Issues in the Arts: when curatorial practice isn't respected and the uphill battle of the emerging professional.

In 2017, I began a Master of Arts Curatorship. The course boasted industry access, networking opportunities with Arts professionals and a solid grounding for establishing a career in the arts. Having completed an honours degree with a focus on the role of art and visual language in social and political history, I have always been strongly interested in how we use art, creativity and visual media to communicate ideas and to distinguish social parameters. Our interactions with space and place are key factors in our identity and relationships and I have always felt that communicating visually can develop ideas and form relationships between people.  

We had numerous guest lecturer come and talk about their work in the industry, both in Australia and overseas. Out teachers talked of their successful careers, although rarely mentioned anything from within the last 5 years. I started becoming increasingly skeptical.

Guest lecturers only discussed out-dated ideas of job-hunting, acknowledged that there would be no way to recreate their professional journey and promoted ideas of who-you-know not what-you-know. At a graduate level, I felt students should have been capable of discussing critical ideas, working within the industry and developing a curatorial practice to set up for a productive career. Lectures spoke about the process of writing an exhibition proposal, but we were not given many opportunities to do so, not did we have sufficient opportunities to communicate with galleries, other curators or have an practical experience in how to hang a piece of an art on the wall. It’s easy to lament that students should be doing these things on their on time to support their studies. The challenge was that we were, but even our lecturers acknowledged that it would not lead anywhere.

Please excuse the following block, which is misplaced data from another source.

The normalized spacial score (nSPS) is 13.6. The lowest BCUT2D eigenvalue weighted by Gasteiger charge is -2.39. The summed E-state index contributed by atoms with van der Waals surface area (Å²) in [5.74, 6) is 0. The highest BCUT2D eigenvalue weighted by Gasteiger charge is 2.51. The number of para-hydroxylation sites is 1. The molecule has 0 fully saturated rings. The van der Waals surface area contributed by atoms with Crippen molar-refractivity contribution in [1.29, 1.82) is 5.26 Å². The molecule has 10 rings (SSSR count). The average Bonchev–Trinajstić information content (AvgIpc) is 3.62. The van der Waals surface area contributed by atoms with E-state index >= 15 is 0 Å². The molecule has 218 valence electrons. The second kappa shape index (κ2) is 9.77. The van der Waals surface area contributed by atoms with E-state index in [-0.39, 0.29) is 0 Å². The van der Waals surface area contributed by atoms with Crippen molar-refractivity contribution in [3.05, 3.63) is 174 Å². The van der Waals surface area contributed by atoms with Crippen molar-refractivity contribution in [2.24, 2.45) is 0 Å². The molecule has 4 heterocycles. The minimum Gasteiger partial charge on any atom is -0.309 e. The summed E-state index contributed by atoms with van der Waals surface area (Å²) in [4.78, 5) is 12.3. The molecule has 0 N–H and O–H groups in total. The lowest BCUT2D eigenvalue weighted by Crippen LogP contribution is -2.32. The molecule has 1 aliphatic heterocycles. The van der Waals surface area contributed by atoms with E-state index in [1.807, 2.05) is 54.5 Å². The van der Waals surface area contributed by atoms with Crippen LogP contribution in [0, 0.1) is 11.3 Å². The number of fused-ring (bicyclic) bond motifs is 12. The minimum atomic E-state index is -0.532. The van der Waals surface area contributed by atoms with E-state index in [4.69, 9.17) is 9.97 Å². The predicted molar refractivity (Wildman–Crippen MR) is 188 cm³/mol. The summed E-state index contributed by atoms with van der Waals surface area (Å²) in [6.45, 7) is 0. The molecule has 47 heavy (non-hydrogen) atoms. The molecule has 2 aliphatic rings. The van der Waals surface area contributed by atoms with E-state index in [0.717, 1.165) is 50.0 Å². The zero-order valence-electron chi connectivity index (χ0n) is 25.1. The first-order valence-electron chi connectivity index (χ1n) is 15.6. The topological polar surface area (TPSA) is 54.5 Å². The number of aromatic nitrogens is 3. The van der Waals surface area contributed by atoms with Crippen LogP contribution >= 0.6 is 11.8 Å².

The linchpin came when we were discussing memes in a "Curating Contemporary Art" subject. Like any millennial, I love a good meme. I think that are an under-rated way of discussing pop culture and social ideas. This is what were discussing:

 

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The first image got my defenses up very quickly. I refuse to be categorised as a "millenial snowflake" who can't take a joke, but this joke was costing me $25,000 in university fees. To the amusement of my classmates and the dismay of my lecturer, I pulled my pen out and drew the University’s logo above the third vending machine.

Sadly, i wasn't able to keep my original work because my lecturer quickly confiscated it.

It was when the second image made its circulation to my table that during this class, that I opened my laptop and immediately emailed student services to withdraw from the course.

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For an institution that claims to promote learning, critical thinking and the environment to create global graduates capable of succeeding, this was a little insulting. This class was making a complete mockery of the degree it sells to hundreds of students a year, while simultaneously demoralising those students with jokes about mental health.

With so much social commentary about millennials being unable to contribute to society, unemployment and low rates of employment, and the changing nature of tertiary education, institutions should be adapting their courses to encourage students with practical skills, critical thinking and creativity. 

My dissatisfaction with the curatorship degree drove me to find something that would enable me to develop my skills as a writer, foster my interested in the arts and enable me to establish a career.

Few understood my decision to drop out. I could have been out of there in another three months with a masters degree under my belt. But I knew that I wasn’t learning anything that would me get a job or establish a career. I chose to go against the advice of my lecturers and my family because where I was felt wrong. I aspired for more and I knew that I was capable of more. It was the best decision I could have made.